Quick-service restaurants have been the birthplace of endless inventions and applications of new technology, all designed to improve the product and customer experience. Today, these technologies are internet-connected and use the term “operational technology.” From drive-thru windows, audio communication systems, and the milkshake machines we grew up with to the automated and online experiences we are enjoying now, quick-serves develop and implement OT at a rate that seems to be outpacing their ability to meet the new cybersecurity challenges they face.
Security gives us all the freedom to do new and better things. Entrepreneurs should be free to adopt innovations as soon as they like without worrying about risk and liability. Business owners already understand the benefits of tech in their restaurants. Many quick-service restaurants that are franchised or part of a chain rely on OT. Beyond the point of sale system, there are self-order stations, online order reception, in-store displays and in-store audio, order management systems and terminals, as well as machines used to make food, such as soft serve ice cream machines.
Attempting new things always brings new risks, but with proper security, we can safely move ahead. With an understanding of the risks, businesses can safely stay on the forefront of their industry and one step ahead of cyber attackers. It is also important to understand the strategies for mitigating and avoiding these risks. While frameworks such as the CIS 20, a set of practices and protocols recommended by the Center for Internet Security, are likely part of cybersecurity planning at businesses with much of the same risks as quick-serves, banks for example, restaurants are often lumped in with the least likely targets for cyberattack. This passive defense stance however is just one of the many reasons quick-service restaurants are appealing targets for crime. Many of the risks and associated recommendations map directly to the CIS 20, a set of controls that collectively make up a holistic cyber defense strategy. Below are common risks for quick-service restaurants and the CIS controls to consider regarding mitigating those risks.
The Human Factor (Your Employees)
Employees, through intentional malfeasance or unintentional bad action, will always be a large source of vulnerability and risk for your business’ cybersecurity. Just as your employees must be educated and trained to recognize and defend your business against con artists and change scams, theft, and property damage, they must also be educated to avoid social engineering attempts online, trained to not post business sensitive information or pictures to social media, and practice safe use of all of the company’s online devices. A large-scale cyberattack on Chipotle originated through the phishing of an employee. High turnover may make training difficult, but it should be considered as important as food safety and other protocols. Intentional malpractice by an employee is always a concern, and this is one of the many reasons why it is important to be running detection on your network. You should also have documented policies in place and in action for account management and access control management. No employees should share account credentials or use a device while it is logged into someone else. If possible, multi factor authentication should be put into place at least for any accounts with administrative power.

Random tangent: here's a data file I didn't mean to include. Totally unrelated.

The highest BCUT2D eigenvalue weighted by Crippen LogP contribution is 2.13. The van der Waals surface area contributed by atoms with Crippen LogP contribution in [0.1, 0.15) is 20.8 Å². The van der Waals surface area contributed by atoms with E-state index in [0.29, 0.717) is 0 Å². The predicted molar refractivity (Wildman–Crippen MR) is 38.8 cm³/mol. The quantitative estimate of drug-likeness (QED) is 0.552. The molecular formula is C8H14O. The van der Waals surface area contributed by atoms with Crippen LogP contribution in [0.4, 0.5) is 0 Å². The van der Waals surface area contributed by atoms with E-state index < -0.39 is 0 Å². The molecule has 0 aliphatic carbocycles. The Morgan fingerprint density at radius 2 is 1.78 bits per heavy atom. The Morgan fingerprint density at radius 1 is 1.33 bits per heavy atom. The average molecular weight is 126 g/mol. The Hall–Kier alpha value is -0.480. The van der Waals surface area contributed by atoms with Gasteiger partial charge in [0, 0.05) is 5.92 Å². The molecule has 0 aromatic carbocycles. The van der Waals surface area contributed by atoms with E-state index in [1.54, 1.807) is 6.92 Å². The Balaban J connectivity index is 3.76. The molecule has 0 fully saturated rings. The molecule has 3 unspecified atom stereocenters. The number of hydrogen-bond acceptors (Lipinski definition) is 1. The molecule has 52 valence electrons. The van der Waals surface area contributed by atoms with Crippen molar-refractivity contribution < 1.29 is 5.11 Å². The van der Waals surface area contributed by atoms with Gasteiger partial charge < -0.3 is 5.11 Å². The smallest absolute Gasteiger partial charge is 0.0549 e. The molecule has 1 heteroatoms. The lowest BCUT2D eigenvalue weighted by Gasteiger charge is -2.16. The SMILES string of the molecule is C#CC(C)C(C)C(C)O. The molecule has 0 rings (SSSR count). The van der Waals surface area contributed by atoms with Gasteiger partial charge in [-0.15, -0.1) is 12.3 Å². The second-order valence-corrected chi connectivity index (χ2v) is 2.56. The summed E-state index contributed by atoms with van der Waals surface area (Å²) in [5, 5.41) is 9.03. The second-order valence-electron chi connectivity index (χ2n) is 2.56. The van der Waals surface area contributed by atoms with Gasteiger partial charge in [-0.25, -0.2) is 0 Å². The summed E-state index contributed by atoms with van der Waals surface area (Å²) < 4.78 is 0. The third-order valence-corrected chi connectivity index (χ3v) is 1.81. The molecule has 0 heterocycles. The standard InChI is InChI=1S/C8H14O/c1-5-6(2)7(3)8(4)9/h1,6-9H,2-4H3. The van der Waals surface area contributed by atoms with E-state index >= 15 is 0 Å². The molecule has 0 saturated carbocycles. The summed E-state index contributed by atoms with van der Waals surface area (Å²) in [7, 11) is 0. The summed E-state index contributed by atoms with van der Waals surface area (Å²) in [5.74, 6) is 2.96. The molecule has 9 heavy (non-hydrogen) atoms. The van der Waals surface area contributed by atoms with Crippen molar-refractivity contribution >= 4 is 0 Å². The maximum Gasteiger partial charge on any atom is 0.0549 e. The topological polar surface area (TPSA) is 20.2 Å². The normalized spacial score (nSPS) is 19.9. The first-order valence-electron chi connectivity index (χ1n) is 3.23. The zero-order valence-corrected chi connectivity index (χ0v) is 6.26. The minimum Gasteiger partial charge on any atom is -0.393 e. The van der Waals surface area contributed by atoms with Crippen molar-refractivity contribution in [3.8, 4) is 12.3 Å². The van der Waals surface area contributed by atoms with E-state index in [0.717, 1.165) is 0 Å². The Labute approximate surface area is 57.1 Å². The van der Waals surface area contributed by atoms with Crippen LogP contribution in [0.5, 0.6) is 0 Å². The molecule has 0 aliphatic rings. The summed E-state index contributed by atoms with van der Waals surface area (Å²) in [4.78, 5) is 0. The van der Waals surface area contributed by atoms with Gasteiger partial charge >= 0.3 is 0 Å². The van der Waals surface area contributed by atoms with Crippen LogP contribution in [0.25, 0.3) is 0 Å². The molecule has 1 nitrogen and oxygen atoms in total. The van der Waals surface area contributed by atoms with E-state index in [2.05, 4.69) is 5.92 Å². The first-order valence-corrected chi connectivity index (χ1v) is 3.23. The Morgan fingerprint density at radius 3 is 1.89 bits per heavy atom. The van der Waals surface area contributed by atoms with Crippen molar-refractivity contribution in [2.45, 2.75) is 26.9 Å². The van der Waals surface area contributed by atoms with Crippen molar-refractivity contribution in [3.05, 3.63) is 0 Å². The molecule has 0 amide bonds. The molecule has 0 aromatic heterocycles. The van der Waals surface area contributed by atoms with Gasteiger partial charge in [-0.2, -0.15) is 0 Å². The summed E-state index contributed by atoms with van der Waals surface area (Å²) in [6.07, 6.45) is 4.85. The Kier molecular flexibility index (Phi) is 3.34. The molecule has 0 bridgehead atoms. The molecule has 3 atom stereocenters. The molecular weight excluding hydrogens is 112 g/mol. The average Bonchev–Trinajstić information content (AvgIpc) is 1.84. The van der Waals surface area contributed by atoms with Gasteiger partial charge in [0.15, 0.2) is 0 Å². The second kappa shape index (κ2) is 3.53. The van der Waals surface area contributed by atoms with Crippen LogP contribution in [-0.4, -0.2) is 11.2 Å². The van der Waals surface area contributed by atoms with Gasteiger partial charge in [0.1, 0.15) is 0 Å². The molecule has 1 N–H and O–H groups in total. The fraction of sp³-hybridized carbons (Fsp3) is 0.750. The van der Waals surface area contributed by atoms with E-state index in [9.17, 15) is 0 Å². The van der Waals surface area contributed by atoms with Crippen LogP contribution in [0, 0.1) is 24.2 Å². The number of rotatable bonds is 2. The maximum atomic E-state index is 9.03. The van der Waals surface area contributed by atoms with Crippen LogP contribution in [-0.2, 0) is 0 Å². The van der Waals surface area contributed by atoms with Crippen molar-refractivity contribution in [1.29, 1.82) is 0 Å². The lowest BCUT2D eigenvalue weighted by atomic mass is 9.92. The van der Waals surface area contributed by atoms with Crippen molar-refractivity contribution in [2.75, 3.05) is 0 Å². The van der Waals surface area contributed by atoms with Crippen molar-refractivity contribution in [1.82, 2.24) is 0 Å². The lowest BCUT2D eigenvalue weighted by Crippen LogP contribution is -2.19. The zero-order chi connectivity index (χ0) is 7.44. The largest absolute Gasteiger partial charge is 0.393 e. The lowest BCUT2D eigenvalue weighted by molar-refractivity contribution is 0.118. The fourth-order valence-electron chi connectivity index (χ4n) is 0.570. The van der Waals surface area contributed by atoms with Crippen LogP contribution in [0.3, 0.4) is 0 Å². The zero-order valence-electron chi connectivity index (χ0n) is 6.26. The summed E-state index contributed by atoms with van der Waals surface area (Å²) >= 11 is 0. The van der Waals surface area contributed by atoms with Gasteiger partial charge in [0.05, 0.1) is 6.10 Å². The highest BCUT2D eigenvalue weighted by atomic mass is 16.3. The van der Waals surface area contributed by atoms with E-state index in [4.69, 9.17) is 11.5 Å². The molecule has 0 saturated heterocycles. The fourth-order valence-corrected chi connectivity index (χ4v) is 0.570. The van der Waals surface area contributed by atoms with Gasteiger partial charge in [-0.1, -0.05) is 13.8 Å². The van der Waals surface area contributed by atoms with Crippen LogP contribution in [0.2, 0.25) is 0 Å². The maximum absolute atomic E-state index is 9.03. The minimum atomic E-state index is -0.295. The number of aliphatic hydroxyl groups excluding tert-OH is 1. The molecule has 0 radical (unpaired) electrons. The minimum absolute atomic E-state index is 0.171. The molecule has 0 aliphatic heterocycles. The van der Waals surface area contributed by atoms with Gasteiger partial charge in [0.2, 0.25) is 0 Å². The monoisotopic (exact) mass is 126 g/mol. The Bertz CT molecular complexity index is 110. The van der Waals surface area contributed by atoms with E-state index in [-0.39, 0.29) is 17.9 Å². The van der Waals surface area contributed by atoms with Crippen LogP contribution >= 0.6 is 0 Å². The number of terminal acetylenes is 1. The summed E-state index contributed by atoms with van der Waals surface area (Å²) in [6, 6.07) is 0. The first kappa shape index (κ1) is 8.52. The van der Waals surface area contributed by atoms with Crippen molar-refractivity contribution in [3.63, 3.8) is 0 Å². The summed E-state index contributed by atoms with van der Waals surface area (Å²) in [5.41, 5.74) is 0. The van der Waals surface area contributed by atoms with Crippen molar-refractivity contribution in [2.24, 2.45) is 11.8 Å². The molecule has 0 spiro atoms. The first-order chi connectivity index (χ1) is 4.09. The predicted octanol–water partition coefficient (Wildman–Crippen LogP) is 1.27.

CIS Controls to Consider:
CIS Control 6: Access Control Management
CIS Control 5: Account Management
CIS Control 14: Security Awareness and Skills Training
Divide and Conquer
While managing multiple networks does not seem the kind of thing a restaurant executive would have to do, most restaurants already have more than one network in operation. Properly segmenting and separating your network is vital to protection, as well as doing much to aid in detection efforts on your network. Awareness and understanding of the risks for different types of network uses allows you to organize and build your network operation from a secure place.